“Temperance and Tea Socials”: Discerning the Significance of the Sackville Woman's Christian Temperance Union, 1894-1895
by Clayton Burrill
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The Woman's Christian Temperance Union (WCTU) was an extremely important women's organization that emerged in the last quarter of the nineteenth century. Though its explicit purpose was to fight for temperance, it quickly became involved in a whole host of activities, ranging from the establishment of libraries to prison reform advocacy and the promotion of female suffrage. Beginning in the 1870s, chapters of the WCTU began to spring up across North America, including in the Maritime Provinces of Canada. One such chapter was founded in Sackville, New Brunswick in 1883, the meeting minutes of which have survived for the periods 1883-1887, 1894-1897, and 1901-1905. Taking advantage of these resources, this paper examines the Sackville chapter of the WCTU, focusing specifically on the year lasting from March 23, 1894 to March 7, 1895. This approach facilitates a narrowly-focused case study of the Maritime WCTU, permitting us to gain a clearer idea of how wider regional themes played out in a community context. Perhaps more importantly and more broadly, it also allows us to develop a fuller understanding of the significance of the Sackville WCTU at the end of the nineteenth century.
This essay is divided into two sections. In the first, it provides some background information on the formation and composition of the WCTU internationally as well as within Canada and particularly in the Maritimes. In the second part, it takes a closer look at the Sackville WCTU, again providing some background information and outlining the group's activities during the period from March, 1894 to March, 1895. Building on these foundations, it argues that although the Sackville WCTU was involved in initiatives similar to those undertaken by other chapters of the WCTU, its principal significance lay not in these activities but in providing a social space for local women.
Placing the Sackville WCTU in a Wider Context
The first chapter of the Woman's Christian Temperance Union was formed in the United States at Fair Point, New York in 1874. By May of the same year, the first Canadian chapter had been founded at Owen Sound, Ontario. The WCTU spread quickly throughout Canada. The first provincial organization emerged in 1877 when the network of local unions that had sprung up across Ontario joined together to form the Ontario WCTU. (1) In the Maritimes, chapters of the WCTU began to form as early as the 1870s as well. The first chapter in New Brunswick was organized in Moncton in 1875, and by January 1878, others existed in Fredericton, Saint John, Woodstock, and St. Stephen. (2) A New Brunswick provincial WCTU formed in 1879, which came together with the Nova Scotia organization in 1883 to produce what was called the Maritime WCTU, although Prince Edward Island did not join until later.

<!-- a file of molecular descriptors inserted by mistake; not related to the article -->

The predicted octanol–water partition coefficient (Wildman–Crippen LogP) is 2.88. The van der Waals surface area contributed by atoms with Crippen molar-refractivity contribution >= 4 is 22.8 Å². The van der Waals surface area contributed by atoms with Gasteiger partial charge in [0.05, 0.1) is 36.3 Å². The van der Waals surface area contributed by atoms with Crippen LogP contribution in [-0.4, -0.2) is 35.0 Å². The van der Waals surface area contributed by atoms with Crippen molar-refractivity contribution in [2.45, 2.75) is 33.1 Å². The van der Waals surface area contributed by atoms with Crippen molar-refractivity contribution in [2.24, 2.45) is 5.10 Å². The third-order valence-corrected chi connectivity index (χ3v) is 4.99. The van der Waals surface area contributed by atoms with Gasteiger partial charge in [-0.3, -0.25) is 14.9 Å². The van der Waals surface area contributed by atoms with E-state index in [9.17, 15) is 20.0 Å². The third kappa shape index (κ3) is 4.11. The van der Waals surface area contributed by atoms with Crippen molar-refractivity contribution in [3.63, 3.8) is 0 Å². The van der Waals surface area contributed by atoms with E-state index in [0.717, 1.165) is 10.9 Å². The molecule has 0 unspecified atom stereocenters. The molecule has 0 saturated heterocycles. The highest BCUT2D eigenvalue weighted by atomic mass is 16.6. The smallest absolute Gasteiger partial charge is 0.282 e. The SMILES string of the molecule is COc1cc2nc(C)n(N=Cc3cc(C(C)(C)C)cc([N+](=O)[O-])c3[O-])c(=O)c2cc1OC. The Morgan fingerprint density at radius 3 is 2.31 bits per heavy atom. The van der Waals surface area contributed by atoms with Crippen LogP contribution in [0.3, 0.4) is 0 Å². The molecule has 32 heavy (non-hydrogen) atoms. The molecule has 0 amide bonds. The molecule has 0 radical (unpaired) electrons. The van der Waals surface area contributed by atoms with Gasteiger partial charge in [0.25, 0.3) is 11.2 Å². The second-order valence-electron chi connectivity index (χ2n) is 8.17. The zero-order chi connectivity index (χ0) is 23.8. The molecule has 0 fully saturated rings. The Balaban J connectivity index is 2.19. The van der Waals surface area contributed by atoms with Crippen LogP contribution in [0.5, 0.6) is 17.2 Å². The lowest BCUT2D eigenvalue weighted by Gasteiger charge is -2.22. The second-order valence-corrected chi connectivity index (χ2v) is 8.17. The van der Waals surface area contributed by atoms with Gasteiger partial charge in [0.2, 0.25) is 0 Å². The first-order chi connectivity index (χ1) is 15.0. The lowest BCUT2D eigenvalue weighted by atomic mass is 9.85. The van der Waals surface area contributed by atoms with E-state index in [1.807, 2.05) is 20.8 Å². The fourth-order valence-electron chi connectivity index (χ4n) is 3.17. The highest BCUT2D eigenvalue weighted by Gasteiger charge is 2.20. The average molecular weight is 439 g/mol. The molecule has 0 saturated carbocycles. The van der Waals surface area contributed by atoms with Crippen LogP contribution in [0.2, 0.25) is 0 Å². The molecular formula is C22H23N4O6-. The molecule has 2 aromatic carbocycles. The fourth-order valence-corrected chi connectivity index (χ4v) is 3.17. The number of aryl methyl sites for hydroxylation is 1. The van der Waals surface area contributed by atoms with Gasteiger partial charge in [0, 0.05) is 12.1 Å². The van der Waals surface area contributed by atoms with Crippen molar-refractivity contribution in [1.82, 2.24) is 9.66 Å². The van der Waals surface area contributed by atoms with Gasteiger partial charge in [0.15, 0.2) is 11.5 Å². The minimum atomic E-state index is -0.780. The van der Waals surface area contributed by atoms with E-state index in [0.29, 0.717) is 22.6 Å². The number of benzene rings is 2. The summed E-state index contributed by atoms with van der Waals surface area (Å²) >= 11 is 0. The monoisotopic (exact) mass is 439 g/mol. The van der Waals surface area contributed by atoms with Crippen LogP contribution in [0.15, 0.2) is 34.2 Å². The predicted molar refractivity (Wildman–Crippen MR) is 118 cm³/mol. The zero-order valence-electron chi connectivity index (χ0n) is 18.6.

The rapid growth of the Maritime movement reflected that of the movement internationally. As Ruth Bordin points out in Woman and Temperance: The Quest for Power and Liberty, 1873-1900, women joined the WCTU “in numbers that greatly surpassed their participation in any other women's organization in the nineteenth century,” making the WCTU “the first women's mass movement.” (3) In fact, by 1891, it had around 200,000 members globally. (4) By 1892, the American organization alone had nearly 150,000 dues-paying members and including auxiliaries numbered well over 200,000. The significance of these figures is underscored by the comparatively low level of participation in other prominent women's groups of the time. In 1892, for example, 20,000 women were affiliated with the General Federation of Women's Clubs and in 1893 the National American Woman Suffrage Association had roughly 13,000 members. (5)